Here, the Higher Education Grants Council (HEGC) would be responsible for this process.
“Students will be informed in advance to ensure that they are able to secure admission in other accredited institutions. A penalty structure is also being worked upon, to be imposed on such institutes running without the requisite permissions,” said a senior official.
What are these institutes?
Almost 1,100 institutions across arts, hotel management, engineering, architecture and management do not have necessary permissions to issue degrees. Over and above them are almost 50 universities which do not have the approvals to run courses or offer degrees.
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At least 30 percent of the unapproved instituted also have “tie-ups” with international universities to offer dual degrees. This is usually a ploy to attract students. In reality, either the partnerships are non-existent, or the global institutes themselves are fake.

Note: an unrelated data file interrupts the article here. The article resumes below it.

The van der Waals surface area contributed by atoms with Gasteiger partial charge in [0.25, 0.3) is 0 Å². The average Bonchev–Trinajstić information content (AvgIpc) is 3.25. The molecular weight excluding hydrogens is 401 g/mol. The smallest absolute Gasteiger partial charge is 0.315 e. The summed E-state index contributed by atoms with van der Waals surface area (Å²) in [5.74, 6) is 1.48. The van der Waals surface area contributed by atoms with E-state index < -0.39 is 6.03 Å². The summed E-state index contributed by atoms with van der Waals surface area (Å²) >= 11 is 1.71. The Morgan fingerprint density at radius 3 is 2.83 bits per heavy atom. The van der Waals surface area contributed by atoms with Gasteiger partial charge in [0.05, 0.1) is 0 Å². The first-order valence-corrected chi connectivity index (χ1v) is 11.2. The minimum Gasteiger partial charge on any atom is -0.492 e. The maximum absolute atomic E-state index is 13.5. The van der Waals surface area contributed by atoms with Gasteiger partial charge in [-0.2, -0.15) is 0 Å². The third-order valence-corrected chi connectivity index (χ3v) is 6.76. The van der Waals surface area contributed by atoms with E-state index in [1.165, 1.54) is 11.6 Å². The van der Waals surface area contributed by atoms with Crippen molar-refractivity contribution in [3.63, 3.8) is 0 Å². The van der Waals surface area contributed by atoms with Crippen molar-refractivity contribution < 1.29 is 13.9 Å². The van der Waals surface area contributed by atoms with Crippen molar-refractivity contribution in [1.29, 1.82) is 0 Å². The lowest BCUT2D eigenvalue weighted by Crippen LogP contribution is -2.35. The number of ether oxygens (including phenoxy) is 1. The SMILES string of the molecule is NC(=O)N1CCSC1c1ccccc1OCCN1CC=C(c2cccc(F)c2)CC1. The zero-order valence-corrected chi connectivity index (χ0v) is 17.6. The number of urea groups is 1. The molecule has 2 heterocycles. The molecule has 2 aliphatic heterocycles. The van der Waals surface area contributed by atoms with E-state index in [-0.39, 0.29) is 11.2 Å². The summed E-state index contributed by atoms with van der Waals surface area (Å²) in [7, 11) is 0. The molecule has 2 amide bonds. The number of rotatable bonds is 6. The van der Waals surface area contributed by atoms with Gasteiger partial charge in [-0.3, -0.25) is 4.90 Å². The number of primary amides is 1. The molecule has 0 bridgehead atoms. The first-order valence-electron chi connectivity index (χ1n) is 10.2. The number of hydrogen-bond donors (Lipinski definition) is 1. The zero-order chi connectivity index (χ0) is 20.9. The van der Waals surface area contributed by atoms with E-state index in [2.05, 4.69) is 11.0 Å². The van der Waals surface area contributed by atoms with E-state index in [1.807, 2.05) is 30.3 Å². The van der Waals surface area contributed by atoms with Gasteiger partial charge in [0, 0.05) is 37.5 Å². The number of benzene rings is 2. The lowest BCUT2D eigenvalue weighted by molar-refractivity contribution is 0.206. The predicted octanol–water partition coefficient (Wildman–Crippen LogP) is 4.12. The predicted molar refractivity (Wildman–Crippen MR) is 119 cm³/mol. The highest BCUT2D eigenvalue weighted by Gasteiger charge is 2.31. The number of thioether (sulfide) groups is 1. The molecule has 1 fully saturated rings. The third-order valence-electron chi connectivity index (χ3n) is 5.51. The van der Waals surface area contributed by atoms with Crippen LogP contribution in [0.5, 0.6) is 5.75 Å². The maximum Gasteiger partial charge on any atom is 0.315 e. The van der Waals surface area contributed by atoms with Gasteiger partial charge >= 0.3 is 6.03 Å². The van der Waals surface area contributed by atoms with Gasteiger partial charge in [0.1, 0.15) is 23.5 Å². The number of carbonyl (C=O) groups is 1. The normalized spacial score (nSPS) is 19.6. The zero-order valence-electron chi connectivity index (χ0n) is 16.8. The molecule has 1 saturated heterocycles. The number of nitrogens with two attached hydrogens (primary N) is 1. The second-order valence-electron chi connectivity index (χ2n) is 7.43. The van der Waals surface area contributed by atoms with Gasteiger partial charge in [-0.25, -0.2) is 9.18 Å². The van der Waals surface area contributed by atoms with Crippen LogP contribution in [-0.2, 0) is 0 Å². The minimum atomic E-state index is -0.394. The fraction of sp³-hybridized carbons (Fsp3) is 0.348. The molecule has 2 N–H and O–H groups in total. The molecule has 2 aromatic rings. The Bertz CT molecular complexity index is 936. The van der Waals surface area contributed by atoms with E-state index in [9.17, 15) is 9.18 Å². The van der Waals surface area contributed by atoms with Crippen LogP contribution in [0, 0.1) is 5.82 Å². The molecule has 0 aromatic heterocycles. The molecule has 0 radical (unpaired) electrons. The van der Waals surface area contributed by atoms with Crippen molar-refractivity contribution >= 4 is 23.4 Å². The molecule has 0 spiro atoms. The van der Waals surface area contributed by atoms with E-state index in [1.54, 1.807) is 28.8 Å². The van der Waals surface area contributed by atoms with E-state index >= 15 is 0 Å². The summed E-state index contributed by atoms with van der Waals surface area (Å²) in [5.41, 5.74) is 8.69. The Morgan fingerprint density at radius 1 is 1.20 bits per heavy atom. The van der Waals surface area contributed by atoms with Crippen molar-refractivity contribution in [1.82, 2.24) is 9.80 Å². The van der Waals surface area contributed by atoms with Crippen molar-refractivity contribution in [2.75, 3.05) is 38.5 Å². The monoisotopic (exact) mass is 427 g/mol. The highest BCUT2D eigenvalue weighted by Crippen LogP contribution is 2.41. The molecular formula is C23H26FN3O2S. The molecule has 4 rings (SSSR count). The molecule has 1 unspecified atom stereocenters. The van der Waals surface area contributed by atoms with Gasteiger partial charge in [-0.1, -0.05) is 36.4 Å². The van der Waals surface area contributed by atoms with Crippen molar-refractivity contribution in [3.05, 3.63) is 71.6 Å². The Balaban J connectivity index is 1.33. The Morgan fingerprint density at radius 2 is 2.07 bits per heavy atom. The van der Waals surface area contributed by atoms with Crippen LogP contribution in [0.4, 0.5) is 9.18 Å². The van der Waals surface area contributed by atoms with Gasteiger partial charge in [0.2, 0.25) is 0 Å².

Allegations of any such institute used as a vehicle of money laundering will also be probed.
What will happen to the institutes?
After a fresh list is brought out, attempts will be made to help students secure admission at other institutes.
The human resource ministry may also bar the promoters of such institutions from setting up educational institutions. Guidelines for identifying those that qualify to set up new institutes will be formulated.
Once the final list is brought out, these illegal institutes would be given an eight to 10-month deadline to shut shop. They can also re-file an application to seek approval, provided that they have the necessary financial strength, faculty and infrastructure in place.
Courtesy: Money Control
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